JpGU-AGU Joint Meeting 2020

Presentation information

[E] Poster

S (Solid Earth Sciences ) » S-CG Complex & General

[S-CG63] Dynamics in mobile belts

convener:Yukitoshi Fukahata(Disaster Prevention Research Institute, Kyoto University), Ray Y Chuang(Department of Geography, National Taiwan University), Toru Takeshita(Department of Natural History Sciences, Graduate School of Science, Hokkaido University), Hikaru Iwamori(Earthquake Research Institute, The University of Tokyo)

[SCG63-P14] Modeling Internal Deformation Due to Inelastic Sources Under Inhomogeneous Structures

*Daisuke Sato1, James Daniel Paul Moore2 (1.Disaster Prevention Research Institute, Kyoto University, 2.Earth Observatory of Singapore)

Keywords:faulting and volcano deformations, velocity structure, integral equation methods

Available geodetic/seismological data and inelastic crustal deformations such as fault motions, volcano deformation, and asthenospheric deformation have been tied by the modeling of the elastic deformations incurred in the crust (Yabuki & Matsu'ura, 1992; Ide & Takeo, 1997). However, theoretical Green's functions (observation equations) for the inversions of these inelastic sources are currently available only for the simple elastic properties of 1D or homogeneous structures. 3D modeling of the elastic inhomogeneity is already achieved with finite-element and finite-difference methods (e.g., Hashima et al., 2016) but still computationally expensive.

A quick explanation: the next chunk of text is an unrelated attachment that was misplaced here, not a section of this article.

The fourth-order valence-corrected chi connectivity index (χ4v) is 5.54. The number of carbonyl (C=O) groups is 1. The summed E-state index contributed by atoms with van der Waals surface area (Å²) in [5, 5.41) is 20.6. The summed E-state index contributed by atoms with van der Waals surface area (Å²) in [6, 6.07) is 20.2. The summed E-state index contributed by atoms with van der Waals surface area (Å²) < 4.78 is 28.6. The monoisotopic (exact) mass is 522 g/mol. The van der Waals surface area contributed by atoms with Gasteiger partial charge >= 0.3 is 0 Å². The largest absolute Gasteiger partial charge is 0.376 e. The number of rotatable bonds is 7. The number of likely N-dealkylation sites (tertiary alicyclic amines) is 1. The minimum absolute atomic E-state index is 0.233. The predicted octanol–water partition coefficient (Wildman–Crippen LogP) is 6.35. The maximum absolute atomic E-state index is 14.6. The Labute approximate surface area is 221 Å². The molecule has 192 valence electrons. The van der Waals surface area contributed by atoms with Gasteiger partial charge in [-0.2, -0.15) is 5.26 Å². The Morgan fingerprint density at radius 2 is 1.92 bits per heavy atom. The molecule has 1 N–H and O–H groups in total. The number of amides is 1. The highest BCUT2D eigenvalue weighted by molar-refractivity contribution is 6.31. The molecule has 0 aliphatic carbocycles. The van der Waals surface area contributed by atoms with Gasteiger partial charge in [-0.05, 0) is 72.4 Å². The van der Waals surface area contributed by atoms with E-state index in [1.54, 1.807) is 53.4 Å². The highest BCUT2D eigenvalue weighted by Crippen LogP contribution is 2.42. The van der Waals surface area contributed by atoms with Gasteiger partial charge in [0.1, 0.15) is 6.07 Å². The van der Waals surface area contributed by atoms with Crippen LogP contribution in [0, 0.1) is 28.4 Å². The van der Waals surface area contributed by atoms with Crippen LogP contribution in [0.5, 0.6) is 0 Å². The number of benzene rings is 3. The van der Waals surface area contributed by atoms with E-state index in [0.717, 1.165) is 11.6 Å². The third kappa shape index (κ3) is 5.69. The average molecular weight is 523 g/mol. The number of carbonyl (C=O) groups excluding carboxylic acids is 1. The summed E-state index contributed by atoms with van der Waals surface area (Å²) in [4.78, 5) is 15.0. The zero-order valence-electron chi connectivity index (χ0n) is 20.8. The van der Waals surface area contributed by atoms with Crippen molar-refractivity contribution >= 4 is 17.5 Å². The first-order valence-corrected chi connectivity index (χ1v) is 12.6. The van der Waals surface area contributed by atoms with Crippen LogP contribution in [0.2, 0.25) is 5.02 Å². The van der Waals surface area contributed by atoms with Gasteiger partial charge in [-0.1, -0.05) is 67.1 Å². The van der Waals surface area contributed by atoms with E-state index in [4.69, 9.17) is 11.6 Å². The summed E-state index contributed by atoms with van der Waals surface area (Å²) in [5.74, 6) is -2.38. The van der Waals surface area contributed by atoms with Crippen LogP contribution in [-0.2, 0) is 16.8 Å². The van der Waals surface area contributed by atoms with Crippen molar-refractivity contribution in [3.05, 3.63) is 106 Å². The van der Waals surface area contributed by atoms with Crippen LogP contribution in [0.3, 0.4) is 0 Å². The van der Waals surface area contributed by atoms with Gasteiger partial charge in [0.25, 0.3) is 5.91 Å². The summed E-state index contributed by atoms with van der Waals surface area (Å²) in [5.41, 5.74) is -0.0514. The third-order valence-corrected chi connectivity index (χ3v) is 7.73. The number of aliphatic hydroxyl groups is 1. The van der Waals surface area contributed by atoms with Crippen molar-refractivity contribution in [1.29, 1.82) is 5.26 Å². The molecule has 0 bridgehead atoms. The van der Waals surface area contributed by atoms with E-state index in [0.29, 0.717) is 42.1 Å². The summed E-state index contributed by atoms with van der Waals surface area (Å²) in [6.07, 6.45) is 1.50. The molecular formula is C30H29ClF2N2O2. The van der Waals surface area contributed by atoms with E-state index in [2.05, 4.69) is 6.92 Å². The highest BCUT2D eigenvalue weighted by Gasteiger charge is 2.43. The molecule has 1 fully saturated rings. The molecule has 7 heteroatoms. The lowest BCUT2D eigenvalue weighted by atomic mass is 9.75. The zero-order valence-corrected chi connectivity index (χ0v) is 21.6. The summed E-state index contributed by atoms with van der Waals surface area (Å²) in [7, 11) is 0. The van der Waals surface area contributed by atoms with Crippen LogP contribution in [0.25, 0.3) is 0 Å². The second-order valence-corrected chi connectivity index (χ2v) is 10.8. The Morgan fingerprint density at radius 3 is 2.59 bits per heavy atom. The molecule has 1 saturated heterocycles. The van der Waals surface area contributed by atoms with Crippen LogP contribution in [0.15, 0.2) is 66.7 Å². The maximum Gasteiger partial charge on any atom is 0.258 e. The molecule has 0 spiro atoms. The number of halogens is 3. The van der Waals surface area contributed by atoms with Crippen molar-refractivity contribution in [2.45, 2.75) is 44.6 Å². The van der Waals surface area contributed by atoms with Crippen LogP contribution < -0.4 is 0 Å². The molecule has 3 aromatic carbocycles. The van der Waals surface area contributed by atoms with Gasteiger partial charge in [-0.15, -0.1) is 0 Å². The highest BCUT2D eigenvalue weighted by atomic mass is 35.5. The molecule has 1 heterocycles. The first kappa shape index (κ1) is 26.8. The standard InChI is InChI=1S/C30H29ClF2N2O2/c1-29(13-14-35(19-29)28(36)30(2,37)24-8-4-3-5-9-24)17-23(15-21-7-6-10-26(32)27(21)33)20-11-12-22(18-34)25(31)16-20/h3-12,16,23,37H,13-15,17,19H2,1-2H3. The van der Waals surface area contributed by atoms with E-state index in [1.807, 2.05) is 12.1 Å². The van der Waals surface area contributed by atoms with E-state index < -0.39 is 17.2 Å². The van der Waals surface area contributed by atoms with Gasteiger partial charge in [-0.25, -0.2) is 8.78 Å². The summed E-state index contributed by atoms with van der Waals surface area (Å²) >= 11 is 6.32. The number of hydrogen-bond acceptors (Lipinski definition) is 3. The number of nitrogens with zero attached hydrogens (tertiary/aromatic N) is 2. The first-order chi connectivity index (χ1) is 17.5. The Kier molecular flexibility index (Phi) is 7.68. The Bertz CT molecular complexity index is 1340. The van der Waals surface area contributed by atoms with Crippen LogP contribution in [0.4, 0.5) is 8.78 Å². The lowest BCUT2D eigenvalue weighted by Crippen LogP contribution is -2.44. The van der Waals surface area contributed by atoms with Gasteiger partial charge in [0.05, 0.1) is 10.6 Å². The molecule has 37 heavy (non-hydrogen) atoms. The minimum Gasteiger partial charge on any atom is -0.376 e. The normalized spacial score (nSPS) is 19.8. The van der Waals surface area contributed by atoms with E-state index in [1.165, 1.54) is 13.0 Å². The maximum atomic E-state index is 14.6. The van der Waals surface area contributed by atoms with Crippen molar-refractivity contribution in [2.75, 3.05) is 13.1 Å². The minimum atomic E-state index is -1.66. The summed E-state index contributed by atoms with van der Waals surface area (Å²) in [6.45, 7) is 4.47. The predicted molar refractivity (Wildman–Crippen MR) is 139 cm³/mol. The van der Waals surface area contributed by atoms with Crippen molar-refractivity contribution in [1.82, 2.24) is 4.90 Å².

In this study, we present a suite of analytical and semianalytical solutions of Green's functions for the displacements, strains, and stress due to localized (faulting) and distributed (volumetric) inelastic deformation in an elastically inhomogeneous full- and half-space. Variations in elasticity are treated as piecewise constant elastically homogeneous regions. We prove the equivalence between the boundary traction integral equations with those for displacement or volumetric inelastic strain, which have known analytic forms. With this equivalence, we are able to express the traction balance on the boundaries between elastic regions with contrasting elastic parameters, by a corresponding virtual fault displacement or volumetric strain.

We demonstrate this approach with computer programs that evaluate these expressions free of major singular points. These expressions represent a powerful tool for the analysis of deformation data applicable to many primary geophysical applications.